A guide to reading a guide to reading Deleuze

Kalle Jonasson
Högskolan i Halmstad

Pirkko Markula
Deleuze and the Physically Active Body
186 pages, inb.
Abingdon, Oxon: Routledge 2019 (Routledge Research in Sport, Culture and Society)
ISBN 978-1-138-67673-2

Prologue: I studied French one semester in high school. In a written exam, I failed to remember the French word for “power”, and instead went for the word for “force”. It succeeded and I was complimented by my teacher for my resourcefulness. This fatefully set a seal on my scholarly career starting around 15 years later. When I started my doctoral studies, Foucault (the philosopher of “power” par preference) was waning while Deleuze (the philosopher on “force” par preference) was waxing. I have by now read several books by and on Deleuze, but very few on and by Foucault. I have written several texts on sport inspired by the former, none by the latter, save for the en passant name-dropping and mandatory reference to “panopticon”. What if I would have gone for ‘le pouvoir’ that time, instead of ‘la force’!? To start with, I would perhaps not be writing this review of Pirkko Markula’s Deleuze and the Physically Active Body.

Markula, a Finnish/North American dancer/researcher, came the opposite way from me: from Foucault to Deleuze. I think this is important to note when approaching her comprehensive take on Deleuze and what his thinking could imply for the study of physical culture. Why? Because theory is personal, physical, and practical. By cherishing and acknowledging the history of one’s discipline (in this case the critical study of sport, body, movement, and physical culture), and the individual researcher’s place in that history, we might better and more easily appreciate the achievements and merits of the scholarly endeavor. When I came to the chapter on Foucault, late in Markula’s book, I got it: Where she came from, where Deleuze came from, what Foucault did, how Deleuze succinctly condensed what Foucault did, and how Deleuze’s philosophy might appear as a logical next step for Foucault scholars; how Foucault’s historical approach was finalized with a discussion of subjectivity as resistance, and how Deleuze’s spatial/geographical approach appears as an apt operationalization of how to understand, cope with, exist in, and resist the broken present Foucault left us with. I get their mutual admiration and friendship, emblematized by Foucault’s (1970), remark that: “One day, perhaps, this [the 20th] century will be called Deleuzian.”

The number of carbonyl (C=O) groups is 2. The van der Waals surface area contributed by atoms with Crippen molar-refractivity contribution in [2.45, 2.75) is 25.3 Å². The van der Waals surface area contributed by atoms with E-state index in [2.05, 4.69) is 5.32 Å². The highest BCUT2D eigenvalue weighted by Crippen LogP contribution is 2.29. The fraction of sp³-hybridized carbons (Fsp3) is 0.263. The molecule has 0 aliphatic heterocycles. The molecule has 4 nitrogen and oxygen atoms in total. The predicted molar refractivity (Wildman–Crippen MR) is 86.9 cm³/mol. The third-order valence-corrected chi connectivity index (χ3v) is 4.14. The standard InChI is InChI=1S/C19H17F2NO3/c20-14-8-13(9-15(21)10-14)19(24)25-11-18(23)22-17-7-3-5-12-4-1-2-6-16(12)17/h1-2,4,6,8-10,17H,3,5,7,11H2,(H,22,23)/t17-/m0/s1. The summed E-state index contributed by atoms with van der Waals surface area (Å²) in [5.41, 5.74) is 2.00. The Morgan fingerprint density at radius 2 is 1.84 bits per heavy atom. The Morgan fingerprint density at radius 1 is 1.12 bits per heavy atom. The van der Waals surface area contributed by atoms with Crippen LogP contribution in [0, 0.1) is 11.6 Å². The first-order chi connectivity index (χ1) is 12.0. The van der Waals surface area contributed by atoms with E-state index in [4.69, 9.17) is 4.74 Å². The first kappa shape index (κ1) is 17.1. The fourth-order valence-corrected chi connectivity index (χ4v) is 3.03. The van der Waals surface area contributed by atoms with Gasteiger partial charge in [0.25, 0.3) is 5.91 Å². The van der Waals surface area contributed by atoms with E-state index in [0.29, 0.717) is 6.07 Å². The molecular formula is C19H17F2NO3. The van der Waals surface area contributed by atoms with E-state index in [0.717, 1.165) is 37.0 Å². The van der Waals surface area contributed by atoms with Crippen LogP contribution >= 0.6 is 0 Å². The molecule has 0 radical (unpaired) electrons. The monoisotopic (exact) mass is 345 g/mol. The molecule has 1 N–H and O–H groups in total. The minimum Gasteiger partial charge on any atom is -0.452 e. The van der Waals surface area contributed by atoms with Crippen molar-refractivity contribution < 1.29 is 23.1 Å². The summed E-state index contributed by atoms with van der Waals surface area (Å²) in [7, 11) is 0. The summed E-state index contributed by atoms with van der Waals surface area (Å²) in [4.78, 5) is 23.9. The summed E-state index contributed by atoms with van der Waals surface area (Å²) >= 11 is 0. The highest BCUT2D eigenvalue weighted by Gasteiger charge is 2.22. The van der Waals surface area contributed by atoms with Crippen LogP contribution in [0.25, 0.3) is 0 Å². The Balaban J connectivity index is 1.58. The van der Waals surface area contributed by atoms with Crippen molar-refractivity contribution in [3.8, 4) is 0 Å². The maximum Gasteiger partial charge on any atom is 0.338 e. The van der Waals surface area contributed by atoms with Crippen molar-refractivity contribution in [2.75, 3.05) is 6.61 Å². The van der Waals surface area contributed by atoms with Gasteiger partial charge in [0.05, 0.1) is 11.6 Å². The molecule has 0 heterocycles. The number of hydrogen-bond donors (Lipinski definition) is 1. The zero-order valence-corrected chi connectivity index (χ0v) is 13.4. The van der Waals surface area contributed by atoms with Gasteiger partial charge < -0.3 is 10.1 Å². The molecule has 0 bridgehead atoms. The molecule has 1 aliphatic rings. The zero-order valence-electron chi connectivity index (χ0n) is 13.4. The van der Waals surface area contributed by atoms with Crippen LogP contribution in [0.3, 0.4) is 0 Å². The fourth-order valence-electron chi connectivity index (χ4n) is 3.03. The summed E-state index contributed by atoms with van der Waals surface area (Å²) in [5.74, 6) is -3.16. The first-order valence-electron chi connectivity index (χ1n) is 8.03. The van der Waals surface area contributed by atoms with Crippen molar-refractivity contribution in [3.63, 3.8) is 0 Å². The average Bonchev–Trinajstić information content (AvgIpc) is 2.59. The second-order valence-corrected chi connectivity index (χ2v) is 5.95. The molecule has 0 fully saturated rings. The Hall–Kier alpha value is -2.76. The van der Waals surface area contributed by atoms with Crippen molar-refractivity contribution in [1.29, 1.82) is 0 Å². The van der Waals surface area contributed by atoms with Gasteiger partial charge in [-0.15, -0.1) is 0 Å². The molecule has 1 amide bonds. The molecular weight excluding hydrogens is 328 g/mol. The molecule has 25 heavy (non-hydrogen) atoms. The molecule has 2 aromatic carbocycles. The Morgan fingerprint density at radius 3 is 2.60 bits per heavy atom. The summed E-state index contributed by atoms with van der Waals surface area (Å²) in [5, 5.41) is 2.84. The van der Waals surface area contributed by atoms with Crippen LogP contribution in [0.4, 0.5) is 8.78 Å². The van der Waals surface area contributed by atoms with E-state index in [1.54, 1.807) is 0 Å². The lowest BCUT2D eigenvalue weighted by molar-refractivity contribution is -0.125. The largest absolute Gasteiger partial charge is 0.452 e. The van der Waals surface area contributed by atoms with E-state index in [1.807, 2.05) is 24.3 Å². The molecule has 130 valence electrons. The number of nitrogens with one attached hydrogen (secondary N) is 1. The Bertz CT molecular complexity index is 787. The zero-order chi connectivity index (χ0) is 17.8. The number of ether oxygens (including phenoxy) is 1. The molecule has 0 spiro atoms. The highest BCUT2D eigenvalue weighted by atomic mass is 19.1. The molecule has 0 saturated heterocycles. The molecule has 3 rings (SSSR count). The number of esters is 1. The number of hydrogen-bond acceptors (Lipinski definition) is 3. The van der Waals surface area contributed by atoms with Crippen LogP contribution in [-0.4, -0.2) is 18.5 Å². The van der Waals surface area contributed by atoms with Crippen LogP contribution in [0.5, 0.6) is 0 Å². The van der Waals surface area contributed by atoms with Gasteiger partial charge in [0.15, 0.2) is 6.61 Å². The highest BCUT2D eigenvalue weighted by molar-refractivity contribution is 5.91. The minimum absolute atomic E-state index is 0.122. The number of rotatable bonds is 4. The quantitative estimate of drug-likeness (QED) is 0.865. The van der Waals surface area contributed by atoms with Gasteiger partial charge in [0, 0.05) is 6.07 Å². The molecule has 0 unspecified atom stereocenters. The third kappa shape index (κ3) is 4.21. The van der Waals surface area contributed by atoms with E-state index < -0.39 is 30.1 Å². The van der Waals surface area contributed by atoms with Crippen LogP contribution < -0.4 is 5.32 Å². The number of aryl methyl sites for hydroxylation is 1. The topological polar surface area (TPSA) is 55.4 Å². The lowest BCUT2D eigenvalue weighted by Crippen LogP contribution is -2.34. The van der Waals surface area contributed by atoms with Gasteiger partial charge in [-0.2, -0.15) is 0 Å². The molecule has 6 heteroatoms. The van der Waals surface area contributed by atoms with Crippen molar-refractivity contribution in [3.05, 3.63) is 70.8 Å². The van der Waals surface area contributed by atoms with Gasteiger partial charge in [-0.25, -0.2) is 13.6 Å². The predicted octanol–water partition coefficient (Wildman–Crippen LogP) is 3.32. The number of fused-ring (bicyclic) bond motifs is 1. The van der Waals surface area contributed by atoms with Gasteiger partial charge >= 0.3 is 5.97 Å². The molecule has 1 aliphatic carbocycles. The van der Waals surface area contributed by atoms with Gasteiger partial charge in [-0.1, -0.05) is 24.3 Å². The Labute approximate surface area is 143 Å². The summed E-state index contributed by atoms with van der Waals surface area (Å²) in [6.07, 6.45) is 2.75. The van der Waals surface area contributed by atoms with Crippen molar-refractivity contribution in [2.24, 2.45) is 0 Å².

However, Deleuze’s oeuvre, or rather the applications of it, is, to my mind, full of pitfalls, and those are to be found in everything he wrote with Felix Guattari (henceforth D&G.) I loved their books, some parts of them at least, namely the parts I fully comprehended, and more precisely the parts on spatiality. But the applications in the secondary literature often seem too dogmatic, the expertise too exegetic, and the alleged inventiveness too stale and steered. Yes, I am guilty, I too have “constructed concepts” (following Deleuze & Guattari, 1994) in this vein: ‘Minor sport’, ‘dromography’ & “be.com/ing” (Jonasson, 2013), plus the ones that didn’t make it (Jonasson, never). It’s fun, to be sure, but inventive? Not so sure about that, but fully comparable with experiences of user-friendly Apple apps, such as composing a song on Garageband, or making a movie in iMovie: neat, nice, tidy, and kind of classy and cool.

Yes, I am guilty, I too have “constructed concepts” (following Deleuze & Guattari, 1994) in this vein: ‘Minor sport’, ‘dromography’ & “be.com/ing” (Jonasson, 2013), plus the ones that didn’t make it (Jonasson, never).

The chapters in Markula’s book, save for the one on Foucault, are named after the conceptual constructions of D&G, the collaboration of which was wild and productive; the style of which, in their four joint books, was uncanny. The knowledge D&G unlocked drew upon wildly differing sources and disciplines, such as: biology, anthropology, mathematics, semiotics, ethnography, physics, etc. This qualified them for surviving the end of the millennium transitions from poststructuralism, via postmodernism, to posthumanism/postconstructionism/post-qualitative studies. The postmen always come in pairs. The result of these hotchpotches and unholy alliances meant conceiving, bearing, giving birth to, and baptizing concepts such as becoming, rhizome, affect, assemblage, stratum, body-without-organs, desire, territorialization, minor, major, state philosophy, arborescence, nomad, machine, molarity, segmentarity, immanence, diagram, representationalism, faciality, haecceity, etc.